Allergies

This one’s pretty straight forward – some people are physically unable to share their beds with their dogs because of allergies.

Quality sleep is important!

It’s no secret that quality sleep is the key to a healthy life. It helps create a strong immune system, mental and physical fitness, as well as overall happiness. Since dogs have much shorter sleep cycles than we do, they also tend to wake us up more when they’re in bed with us. Not a good combination!

Dogs are gross, haha!

This varies from dog to dog, but some dogs are definitely more gross than others. For example, picture the drooling Mastiff or Bulldog that constantly farts and smells like the dirt he rolls around in. Doesn’t exactly trigger the image of the nicest sleeping partner, right?

Just don’t want a dog in the bed

Of course, some people don’t need a specific reason why they don’t want their dogs in bed with them. They just don’t want to share their sleeping space with an animal, and that’s perfectly acceptable too.

Ace the black Lab mix on his dog bed

Kennel training

If Lindsay’s dog had been at all destructive at night, she would have had him sleep in his crate. But, he never chewed things, never got into the trash and never had accidents. Because of this, he got to be free at night and when he was home alone.

When Lindsay and her husband got a second pup, Weimaraner Remy, he slept in a crate until they knew he could be trusted in the house. Since Remy was a puppy when he joined them, he slept in his crate for the first six months to form good habits.

Should you let your new puppy sleep with you?

Speaking of puppies, you may wonder what’s the right approach as far as your new puppy’s sleeping routine goes. Is it ok to let your puppy sleep with you? Or would the puppy be better off in a crate and/or a doggie bed?

There’s really no right answer and it depends on your personal preference, but of course there are pros and cons to consider:

Pros

  • Bonding with your new puppy
  • Sense of security for the puppy
  • Avoiding your puppy’s crying at night

See That Mutt’s article How long do puppies cry at night? for more information on this topic. Hint: It doesn’t last forever and can be nipped in the bud with a few tricks!

Cons

  • Potential house training issues
  • Puppies may accidentally be smothered
  • Resource guarding issues (growling when you try to lie down on your own bed)

See That Mutt’s article How to Stop A Dog From Growling At You On The Bed for 9 helpful tips for this issue.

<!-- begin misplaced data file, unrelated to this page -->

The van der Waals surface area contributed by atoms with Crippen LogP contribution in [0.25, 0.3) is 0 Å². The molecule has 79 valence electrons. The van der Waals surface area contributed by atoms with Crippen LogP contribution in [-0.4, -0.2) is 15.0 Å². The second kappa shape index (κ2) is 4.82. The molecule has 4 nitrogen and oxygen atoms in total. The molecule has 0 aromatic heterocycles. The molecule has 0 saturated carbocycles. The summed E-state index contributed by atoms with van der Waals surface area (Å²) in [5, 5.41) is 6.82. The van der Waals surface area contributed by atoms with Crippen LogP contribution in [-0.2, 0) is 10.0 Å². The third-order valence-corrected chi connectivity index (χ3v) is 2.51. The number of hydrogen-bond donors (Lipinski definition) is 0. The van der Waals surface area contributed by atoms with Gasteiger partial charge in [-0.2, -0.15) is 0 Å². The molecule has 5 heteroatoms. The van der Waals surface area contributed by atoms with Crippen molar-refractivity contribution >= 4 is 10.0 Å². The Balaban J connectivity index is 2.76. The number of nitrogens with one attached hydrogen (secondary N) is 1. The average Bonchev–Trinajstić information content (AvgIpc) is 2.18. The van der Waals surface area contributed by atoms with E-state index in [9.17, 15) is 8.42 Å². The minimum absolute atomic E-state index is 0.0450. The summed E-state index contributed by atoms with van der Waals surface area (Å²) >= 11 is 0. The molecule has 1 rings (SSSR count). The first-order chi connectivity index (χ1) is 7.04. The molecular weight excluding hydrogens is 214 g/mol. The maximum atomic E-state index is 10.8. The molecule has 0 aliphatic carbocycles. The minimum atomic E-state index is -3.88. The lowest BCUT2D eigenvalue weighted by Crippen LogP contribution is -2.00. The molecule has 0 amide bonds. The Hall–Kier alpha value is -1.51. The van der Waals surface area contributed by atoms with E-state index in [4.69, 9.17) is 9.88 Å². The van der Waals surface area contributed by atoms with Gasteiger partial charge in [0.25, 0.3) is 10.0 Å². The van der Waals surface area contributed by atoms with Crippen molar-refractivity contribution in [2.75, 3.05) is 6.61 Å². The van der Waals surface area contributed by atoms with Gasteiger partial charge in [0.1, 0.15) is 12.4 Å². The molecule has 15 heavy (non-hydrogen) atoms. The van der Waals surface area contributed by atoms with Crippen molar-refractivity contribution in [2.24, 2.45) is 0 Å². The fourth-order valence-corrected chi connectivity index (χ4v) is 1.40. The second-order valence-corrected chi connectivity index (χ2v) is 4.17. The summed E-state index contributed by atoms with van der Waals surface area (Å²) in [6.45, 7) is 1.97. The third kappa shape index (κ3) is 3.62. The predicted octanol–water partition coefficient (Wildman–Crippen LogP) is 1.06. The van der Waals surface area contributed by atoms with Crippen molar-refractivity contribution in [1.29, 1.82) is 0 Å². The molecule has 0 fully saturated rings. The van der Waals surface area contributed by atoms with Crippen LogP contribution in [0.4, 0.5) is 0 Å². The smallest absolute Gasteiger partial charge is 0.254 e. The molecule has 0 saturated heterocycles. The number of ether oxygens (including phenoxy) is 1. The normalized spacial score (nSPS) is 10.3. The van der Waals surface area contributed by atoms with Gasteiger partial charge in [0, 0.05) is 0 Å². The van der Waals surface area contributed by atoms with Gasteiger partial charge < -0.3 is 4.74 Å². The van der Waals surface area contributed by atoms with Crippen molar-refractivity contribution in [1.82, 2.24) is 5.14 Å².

Alternatives

  • Crate the puppy right next to your bed.
  • Place a soft heartbeat toy into the puppy’s crate or bed to mimic mom’s heartbeat.
  • If you decide on a puppy bed instead of a crate, place it on a surface that’s easy to clean such as kitchen or bathroom tile/wood floors. It’ll come in handy in case of nighttime potty accidents. Additionally, gate the sleeping area off to limit your puppy’s roaming attempts at night.

That being said and as we already pointed out throughout this article, we both prefer not to let our dogs sleep in bed with us, and the same goes for puppies. Wally was already a year and a half old when Barbara adopted him, but her previous two dogs came into her life as 8 week old puppies.

Back then, she crated them together so they’d have each other for comfort and snuggling reasons.

Puppies Missy and Buzz
Barbara’s puppies Missy and Buzz in their shared crate

That worked out great until they were about 5 months old. At that point, they had outgrown their initial shared crate and got their own respective ones.

Barbara’s dogs Missy and Buzz in their respective crates

See That Mutt’s article Dog and Puppy crate training for helpful tips about this topic.

Should I let my cat sleep with me?

Beamer the tan tabby cat

Lindsay’s cats are another story.

Her cats are/were really naughty. Beamer began meowing (howling!) to eat at about 5:15 a.m. unless he was in his cat carrier (R.I P. Beamer). So, most nights she put him in his carrier, especially on weekends. He didn’t howl in there, so that’s where he slept. Lindsay threw a blanket over it so he couldn’t tell when it was light out, and she left a loud fan on.

Her other cat, Scout, is usually quieter, but if he’s in their bedroom he starts sneezing (yep!) around 5:30 because he wants to eat. And if they close him out of their bedroom he cries on the other side to get in. So … he also has to be closed into the spare bedroom at night, often in his carrier as well.

Scout the gray tabby cat

Many dog owners put their dogs in crates every night, so Lindsay doesn’t feel bad at all that her cats have to go in theirs. She actually gets a fair amount of people who tell her they don’t sleep well at night because of their cats, and she always recommend putting the cats in another room or in their cat carriers. Why wouldn’t you?

So, that’s Lindsay’s routine. About once a week or so, she used to let Scout or Ace sleep in their bedroom and she woke up every hour to Ace licking himself or snoring or Scout stepping on her or walking around on the bed. Then, she was reminded why they’re usually not allowed to sleep with them.

So, what do the rest of you do?

Do you let your dog or cat sleep in your bedroom?

Should I let my dog sleep with me?

Lindsay Stordahl is the founder of That Mutt. She writes about dog training and behavior, healthy raw food for pets and running with dogs.

Barbara Rivers writes regularly for That Mutt. She is a blogger, raw feeder and dog walker and maintains the blog K9s Over Coffee.

31 thoughts on “Should I Let My Dog Sleep With Me?”

  1. My two smaller dogs will often sleep in the bed, which can cause some interesting twisting and turning to accommodate. Thankfully, my big dog, Vince, prefers to stay in his own bed! I don’t mind the dog hair so much, so I also let them have free rein on the furniture.

    I do very much appreciate what you’re saying about dominance, though! It’s very important to not compete with your dog, even for space on the bed. I’ll work on that! Great thoughts, Lindsay- thanks for sharing.